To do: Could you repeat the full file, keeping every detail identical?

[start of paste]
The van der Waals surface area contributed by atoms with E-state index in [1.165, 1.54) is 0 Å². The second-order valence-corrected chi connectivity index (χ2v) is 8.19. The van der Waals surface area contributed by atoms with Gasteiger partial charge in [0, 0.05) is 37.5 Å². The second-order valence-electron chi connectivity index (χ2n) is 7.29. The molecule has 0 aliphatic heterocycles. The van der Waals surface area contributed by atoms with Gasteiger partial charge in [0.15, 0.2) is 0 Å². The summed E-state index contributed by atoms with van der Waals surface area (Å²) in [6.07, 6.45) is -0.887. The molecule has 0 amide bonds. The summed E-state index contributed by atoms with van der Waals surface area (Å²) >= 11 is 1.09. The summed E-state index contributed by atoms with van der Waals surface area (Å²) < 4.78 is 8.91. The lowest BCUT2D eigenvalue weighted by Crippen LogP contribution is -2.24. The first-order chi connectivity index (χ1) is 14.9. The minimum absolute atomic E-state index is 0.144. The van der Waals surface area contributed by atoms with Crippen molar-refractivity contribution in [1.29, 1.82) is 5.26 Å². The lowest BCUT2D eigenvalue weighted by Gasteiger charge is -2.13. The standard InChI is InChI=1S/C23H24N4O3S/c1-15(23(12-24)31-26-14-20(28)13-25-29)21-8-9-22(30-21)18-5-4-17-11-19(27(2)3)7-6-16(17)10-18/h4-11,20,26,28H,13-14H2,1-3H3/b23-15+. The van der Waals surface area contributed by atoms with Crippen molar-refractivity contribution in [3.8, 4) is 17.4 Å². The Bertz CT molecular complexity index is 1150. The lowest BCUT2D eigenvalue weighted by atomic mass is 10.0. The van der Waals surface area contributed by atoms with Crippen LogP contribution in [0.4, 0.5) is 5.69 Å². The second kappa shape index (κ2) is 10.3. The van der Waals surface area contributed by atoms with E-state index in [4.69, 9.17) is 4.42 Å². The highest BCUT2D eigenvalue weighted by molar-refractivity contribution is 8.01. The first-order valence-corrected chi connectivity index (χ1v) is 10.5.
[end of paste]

The van der Waals surface area contributed by atoms with E-state index in [1.165, 1.54) is 0 Å². The second-order valence-corrected chi connectivity index (χ2v) is 8.19. The van der Waals surface area contributed by atoms with Gasteiger partial charge in [0, 0.05) is 37.5 Å². The second-order valence-electron chi connectivity index (χ2n) is 7.29. The molecule has 0 aliphatic heterocycles. The van der Waals surface area contributed by atoms with Gasteiger partial charge in [0.15, 0.2) is 0 Å². The summed E-state index contributed by atoms with van der Waals surface area (Å²) in [6.07, 6.45) is -0.887. The molecule has 0 amide bonds. The summed E-state index contributed by atoms with van der Waals surface area (Å²) >= 11 is 1.09. The summed E-state index contributed by atoms with van der Waals surface area (Å²) < 4.78 is 8.91. The lowest BCUT2D eigenvalue weighted by Crippen LogP contribution is -2.24. The first-order chi connectivity index (χ1) is 14.9. The minimum absolute atomic E-state index is 0.144. The van der Waals surface area contributed by atoms with Crippen molar-refractivity contribution in [1.29, 1.82) is 5.26 Å². The lowest BCUT2D eigenvalue weighted by Gasteiger charge is -2.13. The standard InChI is InChI=1S/C23H24N4O3S/c1-15(23(12-24)31-26-14-20(28)13-25-29)21-8-9-22(30-21)18-5-4-17-11-19(27(2)3)7-6-16(17)10-18/h4-11,20,26,28H,13-14H2,1-3H3/b23-15+. The van der Waals surface area contributed by atoms with Crippen molar-refractivity contribution in [3.8, 4) is 17.4 Å². The Bertz CT molecular complexity index is 1150. The lowest BCUT2D eigenvalue weighted by atomic mass is 10.0. The van der Waals surface area contributed by atoms with Crippen LogP contribution in [0.4, 0.5) is 5.69 Å². The second kappa shape index (κ2) is 10.3. The van der Waals surface area contributed by atoms with E-state index in [4.69, 9.17) is 4.42 Å². The highest BCUT2D eigenvalue weighted by molar-refractivity contribution is 8.01. The first-order valence-corrected chi connectivity index (χ1v) is 10.5.